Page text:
Houdinis of the sea: Ink-credible independent origins of defensive inking in sea hares, cuttlefish, and pygmy sperm whales

Graphical comparison of the inks secreted by a sea hare, cuttlefish, and pygmy sperm whale. Houdinis of the Sea: Nature’s Escape Artists. Sea hare secretion contains ink and opaline and the free amino acids are 1.35% of the dissolved organic carbon. Cuttlefish secretion contains ink and mucus and the free amino acids are 19.65% of dissolved organic carbon. Pygmy sperm whale secretions contain ink and feces and the free amino acids are 2.51% of dissolved organic carbon. Ink-credible independent origins of defensive inking! Credit: Emily Lau
Graphical comparison of the inks secreted by a sea hare, cuttlefish, and pygmy sperm whale. Credit: Emily Lau

Sea hares, cuttlefishes, and pygmy sperm whales are masterful escape artists. To escape predation, they produce clouds of dark colored inks containing cocktails of sticky and biochemically unpleasant substances, a behavior called “defensive inking”. As their escape acts overwhelm the sensory systems of potential predators, the Houdinis of the sea swim to safety. How do these three distantly related organisms produce these remarkable feats of illusion and how did it evolve?  

Defensive inking independently evolved in separate lineages, or convergently, in sea hares, cuttlefishes, and pygmy sperm whales. The “digestive/excretory origin” and “antimicrobial origin” are two non-mutually exclusive hypotheses suggesting that the components of ink may have evolved from digestive/excretory systems or antimicrobial compounds in other tissues, respectively. Support for the “antimicrobial origin” hypothesis includes the identification of antimicrobial molecules from the inks of sea hares and cephalopods. Additionally, sea hares’ ink contains molecules from their diet and pygmy sperm whales expel their ink from their colon, thereby supporting the “digestive/excretory origin” hypothesis.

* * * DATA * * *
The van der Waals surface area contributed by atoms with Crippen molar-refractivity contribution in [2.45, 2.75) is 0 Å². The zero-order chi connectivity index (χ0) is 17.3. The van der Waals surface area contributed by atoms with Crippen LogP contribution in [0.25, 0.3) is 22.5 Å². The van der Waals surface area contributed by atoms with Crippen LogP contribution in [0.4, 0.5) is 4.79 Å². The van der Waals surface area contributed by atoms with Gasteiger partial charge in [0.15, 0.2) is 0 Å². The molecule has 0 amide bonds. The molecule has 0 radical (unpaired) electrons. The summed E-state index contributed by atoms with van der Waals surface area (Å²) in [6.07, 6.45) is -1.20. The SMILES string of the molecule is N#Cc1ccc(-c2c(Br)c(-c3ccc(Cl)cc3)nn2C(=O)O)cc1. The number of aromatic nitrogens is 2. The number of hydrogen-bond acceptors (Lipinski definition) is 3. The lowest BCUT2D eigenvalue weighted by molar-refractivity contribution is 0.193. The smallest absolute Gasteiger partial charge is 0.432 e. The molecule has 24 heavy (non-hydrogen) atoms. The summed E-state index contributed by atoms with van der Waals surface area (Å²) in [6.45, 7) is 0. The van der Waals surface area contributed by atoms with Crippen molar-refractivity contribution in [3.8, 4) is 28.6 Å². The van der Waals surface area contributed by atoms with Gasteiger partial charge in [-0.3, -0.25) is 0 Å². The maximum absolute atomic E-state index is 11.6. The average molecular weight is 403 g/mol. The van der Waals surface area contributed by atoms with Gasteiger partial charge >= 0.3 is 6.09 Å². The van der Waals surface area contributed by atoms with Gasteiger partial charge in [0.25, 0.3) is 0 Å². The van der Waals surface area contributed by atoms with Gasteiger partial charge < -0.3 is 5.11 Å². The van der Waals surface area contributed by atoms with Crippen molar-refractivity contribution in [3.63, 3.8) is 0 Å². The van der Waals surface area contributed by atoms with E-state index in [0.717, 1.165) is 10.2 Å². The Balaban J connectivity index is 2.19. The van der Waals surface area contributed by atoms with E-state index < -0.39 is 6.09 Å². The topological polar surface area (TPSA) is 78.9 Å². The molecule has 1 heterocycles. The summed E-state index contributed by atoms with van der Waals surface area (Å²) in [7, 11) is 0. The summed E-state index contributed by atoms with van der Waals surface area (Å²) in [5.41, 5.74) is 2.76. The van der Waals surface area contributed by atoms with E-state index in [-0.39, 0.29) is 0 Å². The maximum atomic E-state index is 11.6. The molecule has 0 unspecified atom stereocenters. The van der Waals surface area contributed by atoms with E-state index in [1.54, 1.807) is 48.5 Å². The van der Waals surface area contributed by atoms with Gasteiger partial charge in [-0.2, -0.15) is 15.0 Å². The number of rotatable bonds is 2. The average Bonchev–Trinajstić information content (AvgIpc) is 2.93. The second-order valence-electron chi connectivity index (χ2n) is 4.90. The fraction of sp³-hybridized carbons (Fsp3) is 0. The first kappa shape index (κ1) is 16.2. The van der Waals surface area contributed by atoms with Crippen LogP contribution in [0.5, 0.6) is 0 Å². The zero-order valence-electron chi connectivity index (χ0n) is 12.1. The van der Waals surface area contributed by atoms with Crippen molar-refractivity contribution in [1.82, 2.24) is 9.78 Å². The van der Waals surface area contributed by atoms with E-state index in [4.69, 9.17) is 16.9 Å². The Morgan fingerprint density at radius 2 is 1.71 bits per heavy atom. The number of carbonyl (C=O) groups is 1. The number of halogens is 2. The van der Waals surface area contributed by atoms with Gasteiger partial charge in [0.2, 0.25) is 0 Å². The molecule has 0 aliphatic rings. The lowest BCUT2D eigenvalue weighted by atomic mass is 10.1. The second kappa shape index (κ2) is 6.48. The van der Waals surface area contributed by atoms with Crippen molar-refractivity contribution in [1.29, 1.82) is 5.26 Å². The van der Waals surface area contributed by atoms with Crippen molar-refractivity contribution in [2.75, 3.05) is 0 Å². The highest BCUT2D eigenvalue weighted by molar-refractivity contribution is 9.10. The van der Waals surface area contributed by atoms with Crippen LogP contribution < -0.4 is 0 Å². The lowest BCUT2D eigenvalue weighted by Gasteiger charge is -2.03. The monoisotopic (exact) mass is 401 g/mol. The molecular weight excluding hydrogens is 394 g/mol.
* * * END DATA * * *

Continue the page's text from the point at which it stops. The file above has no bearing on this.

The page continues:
The composition of inks are diverse and may be composed of various bio-molecules such as melanin, free amino acids, and opaline, a sticky substance from the opaline glands of sea hares . How chemically similar are the inks of sea hares, cuttlefishes, and pygmy sperm whales, and how did ink evolve in each of these separate origins? Although the chemistry and evolution of inking have been investigated in cephalopods and sea hares, research on the ink of pygmy sperm whales has been clouded by their rarity.

 Photo of sea hare, pygmy sperm whale, and cuttlefish inks, which vary in color. The sea hare ink is a red color, the pygmy sperm whale ink is a darker red and the cuttlefish is an opaque black. Credit: Lauren E. Simonitis
Photo of sea hare, pygmy sperm whale, and cuttlefish inks. Credit: Lauren E. Simonitis

To tackle these questions, Dr. Lauren Eve Simonitis, an aquatic sensory biologist who recently completed her PhD in the Marine Biology Graduate Interdisciplinary Program at the Texas A&M University at Galveston, characterized the chemical composition of inks and tested their effects on predator behavior and physiology. Specifically, she used this integrative and comparative approach to unveil the function, chemistry, and evolution of inks in the California sea hare Aplysia californica, the cuttlefish Sepia officinalis, and the elusive pygmy sperm whale Kogia breviceps. During SICB 2021, Lauren presented her research on the comparative chemistry of these three inks.